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8.4 Relativisation and categorical constructions

Now that we have constructed morphisms it follows that quasi-projective schemes form a category. One standard construction is that of the slash category associated with an object S which is denoted by /S. The objects in this category are morphisms X$ \to$S. The morphisms are commutative diagrams

$\displaystyle \arraycolsep$=0pt$\displaystyle \begin{array}{ccc}
X\hphantom{\to\to} & {\to} &\hphantom{\to\to} Y \\
& S

The products in this category are provided by fibre products. Geometrically, we conceptualise the objects X$ \to$S as families of spaces parametrised by S. Note that there is a natural and unique morphism from any scheme X to the scheme $ \mathbb {1}$ (which we have called a point or Spec($ \mathbb {Z}$) or $ \mathbb {A}$0 or $ \mathbb {P}$0 above in different places!). Thus schemes are in fact naturally parametrised by Spec($ \mathbb {Z}$).

For any morphism T$ \to$S we can ``re-parametrise'' or perform base change by associating X×ST$ \to$T with X$ \to$S. One checks that this gives a functor from the slash category /S to the slash category /T.

For example, let N be any integer and consider the rings $ \mathbb {Z}$/N$ \mathbb {Z}$ and $ \mathbb {Z}$[1/N]. The schemes over Spec($ \mathbb {Z}$/N$ \mathbb {Z}$) are the schemes ``modulo N''. The schemes over Spec($ \mathbb {Z}$[1/N]) are schemes ``outside N''. In particular, we can take N = p a prime to get schemes over Spec($ \mathbb {F}$p) or schemes of characteristic p. We occasionally see statements like ``the following is true outside characteristic 2 and 3''; this can be interpreted as a statement about schemes over Spec($ \mathbb {Z}$[1/6]).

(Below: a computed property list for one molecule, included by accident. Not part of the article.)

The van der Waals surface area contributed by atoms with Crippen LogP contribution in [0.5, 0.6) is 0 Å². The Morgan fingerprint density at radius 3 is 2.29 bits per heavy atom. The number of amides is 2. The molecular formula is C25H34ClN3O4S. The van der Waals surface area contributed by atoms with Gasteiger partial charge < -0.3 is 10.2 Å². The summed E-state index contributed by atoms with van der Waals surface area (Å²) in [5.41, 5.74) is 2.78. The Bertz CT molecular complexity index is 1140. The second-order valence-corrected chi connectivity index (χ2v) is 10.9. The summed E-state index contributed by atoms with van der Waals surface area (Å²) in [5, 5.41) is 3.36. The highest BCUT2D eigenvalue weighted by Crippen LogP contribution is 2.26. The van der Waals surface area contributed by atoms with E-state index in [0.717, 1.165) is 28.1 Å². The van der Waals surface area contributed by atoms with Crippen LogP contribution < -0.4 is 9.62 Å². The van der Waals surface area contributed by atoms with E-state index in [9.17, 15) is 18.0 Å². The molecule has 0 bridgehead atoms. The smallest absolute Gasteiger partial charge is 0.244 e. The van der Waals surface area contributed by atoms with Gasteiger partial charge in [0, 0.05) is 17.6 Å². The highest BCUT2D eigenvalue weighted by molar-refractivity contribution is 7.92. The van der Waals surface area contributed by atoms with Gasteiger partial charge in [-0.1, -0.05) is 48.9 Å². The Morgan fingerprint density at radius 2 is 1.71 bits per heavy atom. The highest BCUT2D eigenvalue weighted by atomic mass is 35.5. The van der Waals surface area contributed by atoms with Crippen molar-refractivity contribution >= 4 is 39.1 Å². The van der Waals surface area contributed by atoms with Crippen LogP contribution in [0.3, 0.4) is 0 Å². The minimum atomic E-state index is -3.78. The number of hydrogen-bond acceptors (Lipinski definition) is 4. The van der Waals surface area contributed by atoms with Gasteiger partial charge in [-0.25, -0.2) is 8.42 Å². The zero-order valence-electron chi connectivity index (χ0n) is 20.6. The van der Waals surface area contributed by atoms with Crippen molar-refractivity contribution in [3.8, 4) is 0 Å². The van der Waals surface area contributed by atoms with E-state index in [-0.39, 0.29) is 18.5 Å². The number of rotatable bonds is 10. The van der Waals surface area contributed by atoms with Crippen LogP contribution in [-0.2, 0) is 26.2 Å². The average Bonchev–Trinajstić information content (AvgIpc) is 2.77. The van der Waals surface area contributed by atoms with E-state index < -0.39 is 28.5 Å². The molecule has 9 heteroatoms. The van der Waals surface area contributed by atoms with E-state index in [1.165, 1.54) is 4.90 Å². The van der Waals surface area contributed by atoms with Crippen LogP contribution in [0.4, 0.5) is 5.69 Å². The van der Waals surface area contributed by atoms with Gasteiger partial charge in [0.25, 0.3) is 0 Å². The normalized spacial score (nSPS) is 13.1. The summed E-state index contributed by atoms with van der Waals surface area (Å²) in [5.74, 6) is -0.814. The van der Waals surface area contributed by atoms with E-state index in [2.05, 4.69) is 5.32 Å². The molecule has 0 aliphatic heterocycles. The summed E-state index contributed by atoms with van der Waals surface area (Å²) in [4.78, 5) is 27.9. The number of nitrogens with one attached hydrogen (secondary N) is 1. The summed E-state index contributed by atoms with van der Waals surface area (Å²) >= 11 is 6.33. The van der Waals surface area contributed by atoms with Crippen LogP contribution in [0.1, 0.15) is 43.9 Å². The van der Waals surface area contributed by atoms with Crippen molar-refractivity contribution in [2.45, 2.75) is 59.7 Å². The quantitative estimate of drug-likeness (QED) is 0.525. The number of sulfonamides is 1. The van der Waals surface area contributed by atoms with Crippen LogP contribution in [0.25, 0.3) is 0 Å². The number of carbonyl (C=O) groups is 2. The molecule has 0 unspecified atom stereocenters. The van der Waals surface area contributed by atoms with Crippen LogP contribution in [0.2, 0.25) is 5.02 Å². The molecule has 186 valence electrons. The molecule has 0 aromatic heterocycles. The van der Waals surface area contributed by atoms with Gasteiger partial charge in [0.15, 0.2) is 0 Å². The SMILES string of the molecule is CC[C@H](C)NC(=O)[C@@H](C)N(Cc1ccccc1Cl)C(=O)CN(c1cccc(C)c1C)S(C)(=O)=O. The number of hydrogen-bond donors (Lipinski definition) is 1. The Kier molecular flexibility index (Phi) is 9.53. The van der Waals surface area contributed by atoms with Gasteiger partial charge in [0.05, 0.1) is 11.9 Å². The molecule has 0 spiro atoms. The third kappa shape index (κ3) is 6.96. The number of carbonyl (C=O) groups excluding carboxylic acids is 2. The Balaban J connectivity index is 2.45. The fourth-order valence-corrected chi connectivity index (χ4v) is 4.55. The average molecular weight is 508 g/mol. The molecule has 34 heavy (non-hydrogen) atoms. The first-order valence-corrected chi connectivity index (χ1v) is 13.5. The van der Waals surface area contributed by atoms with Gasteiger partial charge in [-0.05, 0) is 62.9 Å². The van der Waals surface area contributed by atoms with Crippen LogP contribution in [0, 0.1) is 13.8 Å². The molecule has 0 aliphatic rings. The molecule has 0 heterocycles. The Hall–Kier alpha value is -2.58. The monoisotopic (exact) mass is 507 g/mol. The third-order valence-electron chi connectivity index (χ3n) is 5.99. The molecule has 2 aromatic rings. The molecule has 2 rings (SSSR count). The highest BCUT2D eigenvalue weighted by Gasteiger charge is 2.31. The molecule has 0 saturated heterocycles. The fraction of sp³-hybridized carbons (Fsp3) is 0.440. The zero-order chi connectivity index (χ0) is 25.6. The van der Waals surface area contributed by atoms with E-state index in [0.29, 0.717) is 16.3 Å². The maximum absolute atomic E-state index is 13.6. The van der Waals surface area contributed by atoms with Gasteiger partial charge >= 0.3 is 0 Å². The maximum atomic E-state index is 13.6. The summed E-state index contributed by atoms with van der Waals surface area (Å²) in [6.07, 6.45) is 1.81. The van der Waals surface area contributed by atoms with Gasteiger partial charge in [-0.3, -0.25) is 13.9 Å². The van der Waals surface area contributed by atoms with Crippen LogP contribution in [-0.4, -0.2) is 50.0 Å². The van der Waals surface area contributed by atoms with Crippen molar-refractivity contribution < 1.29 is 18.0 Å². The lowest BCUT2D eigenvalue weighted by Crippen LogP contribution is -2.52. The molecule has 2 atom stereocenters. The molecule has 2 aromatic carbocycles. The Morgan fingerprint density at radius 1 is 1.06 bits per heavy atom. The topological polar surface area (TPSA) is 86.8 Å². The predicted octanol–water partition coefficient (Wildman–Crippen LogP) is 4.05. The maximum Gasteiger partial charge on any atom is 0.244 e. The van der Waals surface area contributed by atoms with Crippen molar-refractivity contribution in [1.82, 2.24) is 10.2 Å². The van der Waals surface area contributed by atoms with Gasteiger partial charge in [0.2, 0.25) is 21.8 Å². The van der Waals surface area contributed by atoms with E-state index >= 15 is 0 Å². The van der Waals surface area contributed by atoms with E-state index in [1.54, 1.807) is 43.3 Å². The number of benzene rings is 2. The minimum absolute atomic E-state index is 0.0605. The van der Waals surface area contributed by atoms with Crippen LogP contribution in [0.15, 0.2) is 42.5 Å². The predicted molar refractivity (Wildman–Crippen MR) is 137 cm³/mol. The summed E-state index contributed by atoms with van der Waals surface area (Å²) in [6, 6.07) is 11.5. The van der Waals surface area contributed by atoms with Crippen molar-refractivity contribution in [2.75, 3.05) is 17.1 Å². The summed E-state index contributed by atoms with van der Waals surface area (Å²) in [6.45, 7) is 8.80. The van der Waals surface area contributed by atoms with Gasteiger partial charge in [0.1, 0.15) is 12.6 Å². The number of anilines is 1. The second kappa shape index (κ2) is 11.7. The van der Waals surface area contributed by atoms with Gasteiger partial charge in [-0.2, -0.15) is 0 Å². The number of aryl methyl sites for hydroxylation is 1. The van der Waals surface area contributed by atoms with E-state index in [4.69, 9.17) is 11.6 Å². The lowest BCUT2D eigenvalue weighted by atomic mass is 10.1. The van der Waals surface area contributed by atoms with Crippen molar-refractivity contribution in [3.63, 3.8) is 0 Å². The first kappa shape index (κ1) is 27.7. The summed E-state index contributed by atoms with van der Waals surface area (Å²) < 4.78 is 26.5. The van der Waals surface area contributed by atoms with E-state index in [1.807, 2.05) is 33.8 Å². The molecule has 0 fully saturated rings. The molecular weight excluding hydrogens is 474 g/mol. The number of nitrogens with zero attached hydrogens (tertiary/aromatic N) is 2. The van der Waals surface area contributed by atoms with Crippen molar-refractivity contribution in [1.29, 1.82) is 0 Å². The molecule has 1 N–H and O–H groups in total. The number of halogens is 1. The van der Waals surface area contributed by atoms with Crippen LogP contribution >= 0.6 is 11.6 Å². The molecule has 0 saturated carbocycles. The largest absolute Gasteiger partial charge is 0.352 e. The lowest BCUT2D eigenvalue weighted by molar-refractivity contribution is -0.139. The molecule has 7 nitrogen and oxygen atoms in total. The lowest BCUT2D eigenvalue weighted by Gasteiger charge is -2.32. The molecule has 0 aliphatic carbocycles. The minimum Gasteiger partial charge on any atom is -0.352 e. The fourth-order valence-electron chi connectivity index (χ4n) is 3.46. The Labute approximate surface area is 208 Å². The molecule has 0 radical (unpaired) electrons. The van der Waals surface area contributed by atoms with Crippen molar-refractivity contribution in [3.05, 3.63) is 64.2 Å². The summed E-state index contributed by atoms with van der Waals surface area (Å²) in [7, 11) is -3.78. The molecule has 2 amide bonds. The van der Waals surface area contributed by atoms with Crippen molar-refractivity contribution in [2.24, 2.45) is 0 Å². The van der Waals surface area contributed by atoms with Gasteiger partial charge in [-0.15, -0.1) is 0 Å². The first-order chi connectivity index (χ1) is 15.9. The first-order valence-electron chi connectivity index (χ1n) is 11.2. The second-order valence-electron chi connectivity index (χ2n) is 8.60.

For many algebraic object that can be defined diagram-theoretically, there are associated types of objects in the category /S. For example we can define a group as a set G with maps $ \mu$ : G×G$ \to$G for multiplication, $ \iota$ : G$ \to$G for inverse and e : 1$ \to$G which maps the singleton set to the identity element of G. These satisfy various commutative diagrams which ensure that multiplication is associative, the product of an element and its inverse is identity and the identity multiplied with anything is identity.